Clover (Trifolium ssp.) is a perennial wildflower that is regarded as a weed when it appears in lawns and flower beds.
It can be difficult to remove completely from lawns, as it can survive repeated mowing and some species are resistant to weedkiller.
Although it is generally considered a weed in gardens, clover flowers are a very good nectar source for bees. In gardens with enough space, it is worth allowing clover to grow in an unused corner to benefit garden wildlife.
How To Identify Clover?
Clover is easily identified by its trefoil (three-lobed) leaves – these are petal shaped and are about 1.5cm long. White clover (Trifolium repens) has white or pink flowers in summer and usually blooms from early spring onwards. It’s easy to spot as the small blooms form a cluster that looks a little like a small ball of white petals.
Trifolium dubium, or lesser trefoil, has yellow flowers. Clover spreads by creeping stems, forming low-growing mats of foliage. It also self-seeds readily. As clover has a shallow root system it doesn’t tolerate drought well.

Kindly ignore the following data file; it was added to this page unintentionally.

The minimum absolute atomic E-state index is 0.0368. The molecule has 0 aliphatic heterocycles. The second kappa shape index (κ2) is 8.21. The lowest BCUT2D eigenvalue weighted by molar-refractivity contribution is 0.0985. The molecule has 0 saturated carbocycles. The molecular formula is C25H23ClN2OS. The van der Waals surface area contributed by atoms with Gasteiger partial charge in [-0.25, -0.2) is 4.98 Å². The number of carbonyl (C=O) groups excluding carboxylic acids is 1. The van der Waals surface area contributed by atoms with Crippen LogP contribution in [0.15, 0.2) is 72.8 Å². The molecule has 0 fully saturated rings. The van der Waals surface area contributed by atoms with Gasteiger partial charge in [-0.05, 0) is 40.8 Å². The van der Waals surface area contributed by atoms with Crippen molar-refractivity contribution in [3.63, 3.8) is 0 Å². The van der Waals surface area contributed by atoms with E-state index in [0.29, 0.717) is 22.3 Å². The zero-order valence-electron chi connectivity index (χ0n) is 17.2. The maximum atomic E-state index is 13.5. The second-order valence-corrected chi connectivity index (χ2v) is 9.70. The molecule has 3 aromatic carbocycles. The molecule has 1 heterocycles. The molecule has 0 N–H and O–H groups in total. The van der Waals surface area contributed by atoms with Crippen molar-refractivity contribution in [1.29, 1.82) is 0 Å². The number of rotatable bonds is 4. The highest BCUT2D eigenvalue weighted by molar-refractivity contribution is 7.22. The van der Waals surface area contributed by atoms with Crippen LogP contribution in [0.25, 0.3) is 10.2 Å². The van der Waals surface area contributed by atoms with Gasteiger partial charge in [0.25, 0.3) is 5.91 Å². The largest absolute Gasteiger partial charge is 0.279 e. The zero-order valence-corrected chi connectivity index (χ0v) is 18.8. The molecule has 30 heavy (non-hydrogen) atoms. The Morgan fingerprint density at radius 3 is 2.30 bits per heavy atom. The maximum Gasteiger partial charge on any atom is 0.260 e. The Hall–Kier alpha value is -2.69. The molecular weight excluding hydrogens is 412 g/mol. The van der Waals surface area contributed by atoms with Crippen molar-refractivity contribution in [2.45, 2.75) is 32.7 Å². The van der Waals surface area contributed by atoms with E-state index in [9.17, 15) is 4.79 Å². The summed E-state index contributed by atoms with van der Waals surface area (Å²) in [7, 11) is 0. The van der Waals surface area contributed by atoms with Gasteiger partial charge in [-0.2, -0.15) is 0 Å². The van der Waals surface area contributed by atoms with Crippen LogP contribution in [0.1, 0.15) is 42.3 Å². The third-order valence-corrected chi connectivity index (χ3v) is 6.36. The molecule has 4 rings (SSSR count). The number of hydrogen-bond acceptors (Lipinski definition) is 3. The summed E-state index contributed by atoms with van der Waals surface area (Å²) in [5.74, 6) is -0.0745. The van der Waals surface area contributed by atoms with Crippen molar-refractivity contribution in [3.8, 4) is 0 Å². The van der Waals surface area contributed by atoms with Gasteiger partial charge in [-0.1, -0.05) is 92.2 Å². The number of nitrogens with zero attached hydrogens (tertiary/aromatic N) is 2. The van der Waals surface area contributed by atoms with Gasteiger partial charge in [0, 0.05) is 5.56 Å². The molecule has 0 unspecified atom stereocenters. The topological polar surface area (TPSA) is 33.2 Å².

Why it's so damaging
Clover competes with other plants for nutrients and water. In lawns, clover can spread to form dense mats of foliage, smothering the grass.
How To Control Clover?
- To get rid of clover in lawns, dig out affected areas and either replace with new turf or re-seed bare areas.
- Mow lawns regularly to prevent clover self-seeding. Rake the lawn before mowing to lift up the clover stems so that the mower cuts off more of the plant.
- In borders, dig out clover plants by hand using a hand fork.
- Use a selective weedkiller such as Scotts Lawn Builder™ Bindii Weedkiller to get rid of clover in lawns. This is best done in summer and will need to be repeated in the following spring, as clover self-seeds readily and new plants are likely to appear.
- Always follow the manufacturer’s instructions when using weedkiller.
How To Prevent Clover?
Regular lawn maintenance will help prevent clover in lawns.
- Aerate lawns annually to improve drainage, making holes in the lawn surface with a garden fork or hollow tine aerator.
- Feed lawns in spring and autumn to promote the growth of healthy turf, which will crowd out clover and other lawn weeds.